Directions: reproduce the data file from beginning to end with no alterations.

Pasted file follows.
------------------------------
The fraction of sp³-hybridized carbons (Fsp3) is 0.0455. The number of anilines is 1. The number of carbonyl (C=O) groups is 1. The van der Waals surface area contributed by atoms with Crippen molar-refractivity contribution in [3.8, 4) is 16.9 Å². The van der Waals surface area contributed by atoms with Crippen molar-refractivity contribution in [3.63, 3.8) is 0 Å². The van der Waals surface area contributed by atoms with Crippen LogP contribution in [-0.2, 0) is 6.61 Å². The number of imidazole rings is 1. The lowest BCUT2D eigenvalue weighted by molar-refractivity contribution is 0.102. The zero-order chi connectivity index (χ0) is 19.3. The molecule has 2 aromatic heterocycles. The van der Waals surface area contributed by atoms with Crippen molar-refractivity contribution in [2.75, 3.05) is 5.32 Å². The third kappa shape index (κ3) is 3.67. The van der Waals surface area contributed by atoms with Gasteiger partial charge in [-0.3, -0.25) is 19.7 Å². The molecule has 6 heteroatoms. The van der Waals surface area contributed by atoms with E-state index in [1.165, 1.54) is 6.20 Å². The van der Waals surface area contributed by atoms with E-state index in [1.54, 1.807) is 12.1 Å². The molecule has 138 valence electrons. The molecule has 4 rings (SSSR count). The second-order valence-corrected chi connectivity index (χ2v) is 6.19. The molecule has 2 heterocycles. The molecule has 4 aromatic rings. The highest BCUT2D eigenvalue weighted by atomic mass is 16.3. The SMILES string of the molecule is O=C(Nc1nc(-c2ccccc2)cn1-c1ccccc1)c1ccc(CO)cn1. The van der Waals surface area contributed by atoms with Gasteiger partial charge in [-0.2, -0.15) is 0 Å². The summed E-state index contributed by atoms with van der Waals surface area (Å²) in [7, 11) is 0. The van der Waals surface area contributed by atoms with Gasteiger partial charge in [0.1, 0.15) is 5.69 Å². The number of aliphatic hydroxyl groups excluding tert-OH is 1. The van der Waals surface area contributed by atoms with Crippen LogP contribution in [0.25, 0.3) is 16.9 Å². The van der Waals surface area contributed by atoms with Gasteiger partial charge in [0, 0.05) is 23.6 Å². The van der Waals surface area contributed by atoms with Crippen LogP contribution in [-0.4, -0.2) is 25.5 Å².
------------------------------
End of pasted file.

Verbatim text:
The fraction of sp³-hybridized carbons (Fsp3) is 0.0455. The number of anilines is 1. The number of carbonyl (C=O) groups is 1. The van der Waals surface area contributed by atoms with Crippen molar-refractivity contribution in [3.8, 4) is 16.9 Å². The van der Waals surface area contributed by atoms with Crippen molar-refractivity contribution in [3.63, 3.8) is 0 Å². The van der Waals surface area contributed by atoms with Crippen LogP contribution in [-0.2, 0) is 6.61 Å². The number of imidazole rings is 1. The lowest BCUT2D eigenvalue weighted by molar-refractivity contribution is 0.102. The zero-order chi connectivity index (χ0) is 19.3. The molecule has 2 aromatic heterocycles. The van der Waals surface area contributed by atoms with Crippen molar-refractivity contribution in [2.75, 3.05) is 5.32 Å². The third kappa shape index (κ3) is 3.67. The van der Waals surface area contributed by atoms with Gasteiger partial charge in [-0.3, -0.25) is 19.7 Å². The molecule has 6 heteroatoms. The van der Waals surface area contributed by atoms with E-state index in [1.165, 1.54) is 6.20 Å². The van der Waals surface area contributed by atoms with E-state index in [1.54, 1.807) is 12.1 Å². The molecule has 138 valence electrons. The molecule has 4 rings (SSSR count). The second-order valence-corrected chi connectivity index (χ2v) is 6.19. The molecule has 2 heterocycles. The molecule has 4 aromatic rings. The highest BCUT2D eigenvalue weighted by atomic mass is 16.3. The SMILES string of the molecule is O=C(Nc1nc(-c2ccccc2)cn1-c1ccccc1)c1ccc(CO)cn1. The van der Waals surface area contributed by atoms with Gasteiger partial charge in [-0.2, -0.15) is 0 Å². The summed E-state index contributed by atoms with van der Waals surface area (Å²) in [7, 11) is 0. The van der Waals surface area contributed by atoms with Gasteiger partial charge in [0.1, 0.15) is 5.69 Å². The number of aliphatic hydroxyl groups excluding tert-OH is 1. The van der Waals surface area contributed by atoms with Crippen LogP contribution in [0.25, 0.3) is 16.9 Å². The van der Waals surface area contributed by atoms with Gasteiger partial charge in [0, 0.05) is 23.6 Å². The van der Waals surface area contributed by atoms with Crippen LogP contribution in [-0.4, -0.2) is 25.5 Å².